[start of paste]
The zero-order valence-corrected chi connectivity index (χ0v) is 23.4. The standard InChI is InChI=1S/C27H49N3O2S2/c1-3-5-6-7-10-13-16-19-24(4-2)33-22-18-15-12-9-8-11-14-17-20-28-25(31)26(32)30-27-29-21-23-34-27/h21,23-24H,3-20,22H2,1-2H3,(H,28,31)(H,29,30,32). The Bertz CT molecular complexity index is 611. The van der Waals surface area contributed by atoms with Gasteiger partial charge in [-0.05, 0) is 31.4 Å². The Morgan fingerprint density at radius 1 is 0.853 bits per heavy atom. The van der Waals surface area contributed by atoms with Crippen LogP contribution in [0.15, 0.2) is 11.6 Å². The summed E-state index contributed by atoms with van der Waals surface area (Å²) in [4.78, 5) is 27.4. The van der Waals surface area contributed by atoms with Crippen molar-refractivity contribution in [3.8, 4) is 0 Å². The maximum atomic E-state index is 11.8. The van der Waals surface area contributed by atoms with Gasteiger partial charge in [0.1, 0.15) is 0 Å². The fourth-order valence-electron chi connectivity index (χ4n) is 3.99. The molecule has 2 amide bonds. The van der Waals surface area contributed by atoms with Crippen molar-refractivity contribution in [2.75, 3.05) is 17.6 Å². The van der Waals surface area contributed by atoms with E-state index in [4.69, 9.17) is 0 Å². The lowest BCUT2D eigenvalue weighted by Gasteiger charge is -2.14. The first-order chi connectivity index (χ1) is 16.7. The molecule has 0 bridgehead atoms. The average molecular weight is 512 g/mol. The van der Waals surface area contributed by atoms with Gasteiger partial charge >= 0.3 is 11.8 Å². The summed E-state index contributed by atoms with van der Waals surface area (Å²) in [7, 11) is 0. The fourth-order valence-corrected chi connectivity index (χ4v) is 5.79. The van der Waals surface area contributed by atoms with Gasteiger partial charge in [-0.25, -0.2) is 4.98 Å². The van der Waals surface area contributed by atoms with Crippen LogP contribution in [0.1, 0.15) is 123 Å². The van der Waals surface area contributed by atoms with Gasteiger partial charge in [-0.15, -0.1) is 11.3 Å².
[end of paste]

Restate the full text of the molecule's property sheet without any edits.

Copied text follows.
The zero-order valence-corrected chi connectivity index (χ0v) is 23.4. The standard InChI is InChI=1S/C27H49N3O2S2/c1-3-5-6-7-10-13-16-19-24(4-2)33-22-18-15-12-9-8-11-14-17-20-28-25(31)26(32)30-27-29-21-23-34-27/h21,23-24H,3-20,22H2,1-2H3,(H,28,31)(H,29,30,32). The Bertz CT molecular complexity index is 611. The van der Waals surface area contributed by atoms with Gasteiger partial charge in [-0.05, 0) is 31.4 Å². The Morgan fingerprint density at radius 1 is 0.853 bits per heavy atom. The van der Waals surface area contributed by atoms with Crippen LogP contribution in [0.15, 0.2) is 11.6 Å². The summed E-state index contributed by atoms with van der Waals surface area (Å²) in [4.78, 5) is 27.4. The van der Waals surface area contributed by atoms with Crippen molar-refractivity contribution in [3.8, 4) is 0 Å². The maximum atomic E-state index is 11.8. The van der Waals surface area contributed by atoms with Gasteiger partial charge in [0.1, 0.15) is 0 Å². The fourth-order valence-electron chi connectivity index (χ4n) is 3.99. The molecule has 2 amide bonds. The van der Waals surface area contributed by atoms with Crippen molar-refractivity contribution in [2.75, 3.05) is 17.6 Å². The van der Waals surface area contributed by atoms with E-state index in [4.69, 9.17) is 0 Å². The lowest BCUT2D eigenvalue weighted by Gasteiger charge is -2.14. The first-order chi connectivity index (χ1) is 16.7. The molecule has 0 bridgehead atoms. The average molecular weight is 512 g/mol. The van der Waals surface area contributed by atoms with Gasteiger partial charge >= 0.3 is 11.8 Å². The summed E-state index contributed by atoms with van der Waals surface area (Å²) in [7, 11) is 0. The fourth-order valence-corrected chi connectivity index (χ4v) is 5.79. The van der Waals surface area contributed by atoms with Gasteiger partial charge in [-0.25, -0.2) is 4.98 Å². The van der Waals surface area contributed by atoms with Crippen LogP contribution in [0.1, 0.15) is 123 Å². The van der Waals surface area contributed by atoms with Gasteiger partial charge in [-0.15, -0.1) is 11.3 Å².